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Being Clean - 2

Lots of thoughts crisscross in my mind as I studied the comments that some of you stated about the first post, Being Clean.

These are my thoughts to my dear friends who shared theirs:

@Bharathy: Yes, its appalling to think about all those millions of dust bugs inside the pillows. Public sanitation is very poor all around the country. There is so much to be done to make things better. In Delhi, I heard about street plays that go from village to village teaching one concept at a time to the villagers and in urban areas. Simple concepts like 'Wash your hands' form the basic essence of the play. I think such endeavors need to be endorsed by parents, teachers and educational institutions to inculcate a better sense of hygiene and cleanliness.

@Nishita: Totally true! We are all very clean when it comes to our homes but talk about our surroundings and its a different matter altogether. You won't believe it but I've got neighbors spitting on the balcony of others.

When I pointed it out, I was told by them this is so common in UP. Pets shitting in lifts is permissible by the owners who look the other side and don't bother to clean up. Kids throw eggs and leftover food from their balconies and parents don't bother to scold.

Out on the roads, I saw three giggling college girls with fancy, branded clothes and I envied them for a second till I saw one of them spitting chewing gum on the road!

@Shilpa: You know, its funny but I've been called stuck up by a lot of people when I refuse to eat from street vendors. It's really not about being snobbish. It's actually fear of getting an infection, falling ill and then taking a long time to recover. Like you, I've always avoided eating anything from street vendors.  And, naturally, I don't let my three year old eat any street food either.

@Nanny Dee:  Yep, I know what you mean. It's always been something I carry too wherever I go - hand sanitizers. They are a must-have!

@Lavanya:  I totally agree with you. People need to feel an urgency to love their surroundings, take ownership seriously and make initiatives work to make their premises clean. There is very little the Government can do. At a grass root level, I really wish this begins in schools so that kids of all ages and their parents learn to follow good, hygienic habits.


Like Miss Kriss, who has a fetish for cleanliness, I think its something we need to develop too, in the society. To read what Miss Kriss has to say, click here.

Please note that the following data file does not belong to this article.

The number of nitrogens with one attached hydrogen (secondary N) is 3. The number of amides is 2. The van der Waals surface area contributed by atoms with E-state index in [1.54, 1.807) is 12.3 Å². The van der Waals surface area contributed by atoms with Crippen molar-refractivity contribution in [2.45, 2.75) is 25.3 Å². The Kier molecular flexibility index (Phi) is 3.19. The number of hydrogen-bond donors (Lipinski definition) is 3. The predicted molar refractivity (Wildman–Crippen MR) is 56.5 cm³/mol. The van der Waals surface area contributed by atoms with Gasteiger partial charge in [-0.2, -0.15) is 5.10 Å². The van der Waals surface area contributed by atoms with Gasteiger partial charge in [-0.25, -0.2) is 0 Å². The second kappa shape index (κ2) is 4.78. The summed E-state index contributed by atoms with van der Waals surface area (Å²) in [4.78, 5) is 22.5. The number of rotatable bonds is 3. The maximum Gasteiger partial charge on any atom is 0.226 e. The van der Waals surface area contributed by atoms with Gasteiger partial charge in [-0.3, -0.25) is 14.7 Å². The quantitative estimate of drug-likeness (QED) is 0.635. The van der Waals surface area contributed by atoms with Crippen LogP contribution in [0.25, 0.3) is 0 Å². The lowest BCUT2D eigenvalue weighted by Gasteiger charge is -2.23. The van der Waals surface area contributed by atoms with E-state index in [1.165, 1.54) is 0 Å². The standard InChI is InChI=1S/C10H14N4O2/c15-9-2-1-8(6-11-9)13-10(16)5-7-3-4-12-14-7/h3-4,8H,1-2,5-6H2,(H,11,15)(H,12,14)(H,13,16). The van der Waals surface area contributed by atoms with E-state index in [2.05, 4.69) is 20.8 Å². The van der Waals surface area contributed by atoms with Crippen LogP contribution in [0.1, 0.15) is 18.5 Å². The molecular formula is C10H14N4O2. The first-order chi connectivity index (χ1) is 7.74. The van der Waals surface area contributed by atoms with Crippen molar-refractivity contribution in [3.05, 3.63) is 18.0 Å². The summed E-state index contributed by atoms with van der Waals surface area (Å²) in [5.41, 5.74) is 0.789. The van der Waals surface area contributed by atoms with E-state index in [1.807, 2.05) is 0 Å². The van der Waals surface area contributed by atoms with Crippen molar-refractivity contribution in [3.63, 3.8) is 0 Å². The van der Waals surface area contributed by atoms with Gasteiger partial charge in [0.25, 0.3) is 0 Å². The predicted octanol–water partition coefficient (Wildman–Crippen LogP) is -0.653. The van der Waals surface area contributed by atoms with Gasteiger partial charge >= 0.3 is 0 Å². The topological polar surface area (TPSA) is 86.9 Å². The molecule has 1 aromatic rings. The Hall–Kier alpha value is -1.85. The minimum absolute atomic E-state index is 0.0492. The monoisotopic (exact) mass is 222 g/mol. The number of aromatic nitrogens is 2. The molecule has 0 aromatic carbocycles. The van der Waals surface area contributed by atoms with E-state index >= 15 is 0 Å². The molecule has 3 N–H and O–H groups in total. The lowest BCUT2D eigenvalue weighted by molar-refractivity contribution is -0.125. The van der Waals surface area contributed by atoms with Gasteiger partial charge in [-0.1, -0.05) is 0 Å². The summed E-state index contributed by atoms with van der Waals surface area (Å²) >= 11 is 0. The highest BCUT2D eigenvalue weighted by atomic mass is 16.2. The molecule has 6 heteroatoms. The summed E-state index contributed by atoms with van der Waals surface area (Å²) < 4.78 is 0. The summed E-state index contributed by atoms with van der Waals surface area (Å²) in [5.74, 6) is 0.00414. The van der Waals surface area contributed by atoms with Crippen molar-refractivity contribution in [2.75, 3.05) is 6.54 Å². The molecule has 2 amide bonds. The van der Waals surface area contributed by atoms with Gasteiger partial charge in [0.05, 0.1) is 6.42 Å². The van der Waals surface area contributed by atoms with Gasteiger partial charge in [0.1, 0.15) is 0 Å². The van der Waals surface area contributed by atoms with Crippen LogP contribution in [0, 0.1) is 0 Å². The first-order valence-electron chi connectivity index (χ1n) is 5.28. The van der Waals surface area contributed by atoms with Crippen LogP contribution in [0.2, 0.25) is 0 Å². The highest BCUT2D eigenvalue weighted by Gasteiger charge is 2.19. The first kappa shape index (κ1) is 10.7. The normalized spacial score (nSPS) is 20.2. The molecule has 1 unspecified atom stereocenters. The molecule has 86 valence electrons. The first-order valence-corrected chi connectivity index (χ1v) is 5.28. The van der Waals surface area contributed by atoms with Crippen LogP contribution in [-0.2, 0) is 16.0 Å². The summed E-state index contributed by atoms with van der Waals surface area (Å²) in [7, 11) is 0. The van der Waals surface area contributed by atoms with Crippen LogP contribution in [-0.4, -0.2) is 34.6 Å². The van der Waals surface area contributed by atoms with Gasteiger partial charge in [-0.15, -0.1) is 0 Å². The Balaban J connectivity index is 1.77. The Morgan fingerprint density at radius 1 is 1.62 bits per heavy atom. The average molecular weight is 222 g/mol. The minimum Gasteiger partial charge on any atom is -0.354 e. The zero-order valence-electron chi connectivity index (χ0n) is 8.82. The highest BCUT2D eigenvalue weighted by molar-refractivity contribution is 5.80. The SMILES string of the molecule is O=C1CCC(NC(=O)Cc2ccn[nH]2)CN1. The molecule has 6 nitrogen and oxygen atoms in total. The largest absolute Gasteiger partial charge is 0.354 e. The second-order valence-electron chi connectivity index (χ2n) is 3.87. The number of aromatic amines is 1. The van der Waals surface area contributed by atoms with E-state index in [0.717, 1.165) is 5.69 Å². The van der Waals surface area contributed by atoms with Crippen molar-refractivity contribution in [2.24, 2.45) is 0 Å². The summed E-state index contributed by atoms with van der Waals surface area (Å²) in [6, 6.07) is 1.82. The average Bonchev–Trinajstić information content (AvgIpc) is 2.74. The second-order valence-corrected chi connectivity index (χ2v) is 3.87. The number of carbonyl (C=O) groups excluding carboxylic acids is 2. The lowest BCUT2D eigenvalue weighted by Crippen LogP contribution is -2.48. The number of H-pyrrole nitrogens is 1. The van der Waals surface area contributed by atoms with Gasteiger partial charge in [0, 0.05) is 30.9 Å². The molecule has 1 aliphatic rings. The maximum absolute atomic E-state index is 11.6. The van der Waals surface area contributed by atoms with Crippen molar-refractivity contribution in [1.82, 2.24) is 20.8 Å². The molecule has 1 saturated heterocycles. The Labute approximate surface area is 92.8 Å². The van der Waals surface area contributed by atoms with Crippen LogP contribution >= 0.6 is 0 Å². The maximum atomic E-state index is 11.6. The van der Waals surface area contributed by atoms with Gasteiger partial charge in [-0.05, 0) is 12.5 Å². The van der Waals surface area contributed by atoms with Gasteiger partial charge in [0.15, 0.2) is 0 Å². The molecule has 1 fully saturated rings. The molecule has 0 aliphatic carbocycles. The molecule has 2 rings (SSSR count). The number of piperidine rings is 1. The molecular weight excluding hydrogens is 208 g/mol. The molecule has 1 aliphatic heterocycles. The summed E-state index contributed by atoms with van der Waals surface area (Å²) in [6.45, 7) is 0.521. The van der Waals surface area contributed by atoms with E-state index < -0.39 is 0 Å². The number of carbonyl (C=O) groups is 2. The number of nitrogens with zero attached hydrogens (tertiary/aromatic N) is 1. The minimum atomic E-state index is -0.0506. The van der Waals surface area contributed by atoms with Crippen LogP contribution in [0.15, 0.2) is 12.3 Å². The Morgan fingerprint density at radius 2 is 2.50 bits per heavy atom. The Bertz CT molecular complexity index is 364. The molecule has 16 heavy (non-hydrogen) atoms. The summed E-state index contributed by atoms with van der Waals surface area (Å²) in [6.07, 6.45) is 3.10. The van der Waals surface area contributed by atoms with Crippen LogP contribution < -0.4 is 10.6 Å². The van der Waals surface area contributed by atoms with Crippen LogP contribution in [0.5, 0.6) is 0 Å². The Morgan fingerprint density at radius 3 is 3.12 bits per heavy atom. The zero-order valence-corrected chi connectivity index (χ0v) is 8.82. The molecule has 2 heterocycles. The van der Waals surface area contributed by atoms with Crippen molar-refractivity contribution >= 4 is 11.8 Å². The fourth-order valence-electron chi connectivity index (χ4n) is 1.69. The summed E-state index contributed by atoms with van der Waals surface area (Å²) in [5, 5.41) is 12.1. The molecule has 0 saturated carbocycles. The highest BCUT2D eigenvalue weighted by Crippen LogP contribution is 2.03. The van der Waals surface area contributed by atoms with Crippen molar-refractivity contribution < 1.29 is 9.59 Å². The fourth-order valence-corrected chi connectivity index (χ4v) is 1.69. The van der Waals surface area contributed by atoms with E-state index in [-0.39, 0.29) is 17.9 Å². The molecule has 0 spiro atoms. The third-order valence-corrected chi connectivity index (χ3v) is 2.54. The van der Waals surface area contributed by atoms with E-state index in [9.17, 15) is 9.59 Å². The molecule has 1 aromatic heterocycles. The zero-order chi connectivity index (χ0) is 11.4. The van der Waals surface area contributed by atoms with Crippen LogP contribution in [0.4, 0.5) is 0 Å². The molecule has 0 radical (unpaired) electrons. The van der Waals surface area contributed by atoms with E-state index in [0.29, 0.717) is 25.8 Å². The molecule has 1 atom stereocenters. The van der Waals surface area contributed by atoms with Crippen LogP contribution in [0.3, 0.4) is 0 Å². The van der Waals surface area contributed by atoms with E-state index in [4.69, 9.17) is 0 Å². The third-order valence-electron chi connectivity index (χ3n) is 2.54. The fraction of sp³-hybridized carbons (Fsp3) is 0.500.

It's been really great to share thoughts with all of you. Waiting to hear more comments soon!

Comments

Petty Witter said…
How I agree about animals messing in public places - though not necessarily the fault of the animals who, after all, are just doing what comes naturally, it is up to the owners to train their animals and if accidents do occur to clean up afterwards.

With regard to hand washing, I agree with you to a certain extent but must admit to being a little tired of seeing posters everywhere informing us here in the UK of the correct way to wash our hands - surely it isn't that difficult and, yet with so many tummy bugs etc on the increase, perhaps it is.
Lavanya Sriram said…
Swapna, It should begin from home, in fact. I always make it a habit to throw rubbish only in dust bins, where ever I am. In fact sometimes, I have carried rubbish from one place to another while traveling for want of a dust bin. We should teach our kids the same even before they go to school. I am teaching my daughter the same. Some times, I see my own relatives throw rubbish else where and I don't hesitate chiding them about it. It is we who have to cultivate cleanliness around us and educate people (at least our own people). We have to teach the kids not to throw rubbish on the road, not to spit on the road and not to use the road as public toilets. The last one takes the cake. I get so mad when I see guys doing it anywhere that takes their fancy. Grrrrrrrrrrrr...
Shahid Mukadam said…
you have been tagged ..click on the link to know more about it and pass around the tag too

http://painofmylife.blogspot.com/2009/09/lets-play-tag.html
Mrs. A said…
Hi I saw that you'd commented on my blog and wanted to stop by and say hello. I do believe you are from the farthest away reading. I love your profile and connecting with readers is something I love too. I just adore how blogger connects people on opposite sides of the world. Hope you'll come by and visit again soon.
chitra said…
Clean habits must start right from young age and the elders must train their kids for the same. But who will teach the elders?
Hey..nice thoughts about the cleaning habits.. Well, the temple incidents are bit serious..i too have seen some such incidents..

nice sum up and in this post, its good to se ur opinions and discussions..well done..keep it up..:)

Thanks
Miss Kriss said…
Hi there! Thank you so much for finding my blog and for your sweet recommendation. :) I enjoyed reading about you and am excited that Blogger has brought us together! :)

I went back and read your post on cleanliness and I must say that I am right there with you. For as long as I can remember, cleanliness has been considered a virtue, and I have always done my best to make sure that things were neat, tidy, and sanitary. I am sure that a great deal of hygiene practices differ among cultures, and I also realize that I am fortunate to have been raised in the manner that I was. Even still, you will most likely never find me eating from a street vendor...littering...or leaving a public restroom without washing my hands!

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